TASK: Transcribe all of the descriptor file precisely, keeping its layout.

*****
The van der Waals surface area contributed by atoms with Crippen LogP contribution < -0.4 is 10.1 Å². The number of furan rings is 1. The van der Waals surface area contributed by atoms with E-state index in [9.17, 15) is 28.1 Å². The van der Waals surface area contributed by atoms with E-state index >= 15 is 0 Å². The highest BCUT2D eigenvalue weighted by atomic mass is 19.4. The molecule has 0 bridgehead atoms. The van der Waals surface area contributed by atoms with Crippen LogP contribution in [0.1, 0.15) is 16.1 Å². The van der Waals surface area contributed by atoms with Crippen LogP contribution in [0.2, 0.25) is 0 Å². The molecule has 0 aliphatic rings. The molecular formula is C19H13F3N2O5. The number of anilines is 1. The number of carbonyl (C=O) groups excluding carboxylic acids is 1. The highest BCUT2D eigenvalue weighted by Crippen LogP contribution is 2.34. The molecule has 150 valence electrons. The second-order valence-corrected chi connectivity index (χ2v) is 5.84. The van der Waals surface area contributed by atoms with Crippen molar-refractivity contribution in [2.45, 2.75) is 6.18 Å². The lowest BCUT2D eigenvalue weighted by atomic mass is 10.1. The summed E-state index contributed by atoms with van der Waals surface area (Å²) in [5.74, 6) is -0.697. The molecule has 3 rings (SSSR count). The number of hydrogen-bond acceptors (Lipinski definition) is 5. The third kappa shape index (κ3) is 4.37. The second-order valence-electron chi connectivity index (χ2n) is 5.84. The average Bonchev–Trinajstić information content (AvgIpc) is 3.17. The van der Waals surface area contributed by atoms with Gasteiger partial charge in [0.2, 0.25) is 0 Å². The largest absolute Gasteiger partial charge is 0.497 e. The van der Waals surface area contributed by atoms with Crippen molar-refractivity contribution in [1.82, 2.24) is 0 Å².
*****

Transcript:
The van der Waals surface area contributed by atoms with Crippen LogP contribution < -0.4 is 10.1 Å². The number of furan rings is 1. The van der Waals surface area contributed by atoms with E-state index in [9.17, 15) is 28.1 Å². The van der Waals surface area contributed by atoms with E-state index >= 15 is 0 Å². The highest BCUT2D eigenvalue weighted by atomic mass is 19.4. The molecule has 0 bridgehead atoms. The van der Waals surface area contributed by atoms with Crippen LogP contribution in [0.1, 0.15) is 16.1 Å². The van der Waals surface area contributed by atoms with Crippen LogP contribution in [0.2, 0.25) is 0 Å². The molecule has 0 aliphatic rings. The molecular formula is C19H13F3N2O5. The number of anilines is 1. The number of carbonyl (C=O) groups excluding carboxylic acids is 1. The highest BCUT2D eigenvalue weighted by Crippen LogP contribution is 2.34. The molecule has 150 valence electrons. The second-order valence-corrected chi connectivity index (χ2v) is 5.84. The van der Waals surface area contributed by atoms with Crippen molar-refractivity contribution in [2.45, 2.75) is 6.18 Å². The lowest BCUT2D eigenvalue weighted by atomic mass is 10.1. The summed E-state index contributed by atoms with van der Waals surface area (Å²) in [5.74, 6) is -0.697. The molecule has 3 rings (SSSR count). The number of hydrogen-bond acceptors (Lipinski definition) is 5. The third kappa shape index (κ3) is 4.37. The second-order valence-electron chi connectivity index (χ2n) is 5.84. The average Bonchev–Trinajstić information content (AvgIpc) is 3.17. The van der Waals surface area contributed by atoms with Gasteiger partial charge in [0.2, 0.25) is 0 Å². The largest absolute Gasteiger partial charge is 0.497 e. The van der Waals surface area contributed by atoms with Crippen molar-refractivity contribution in [1.82, 2.24) is 0 Å².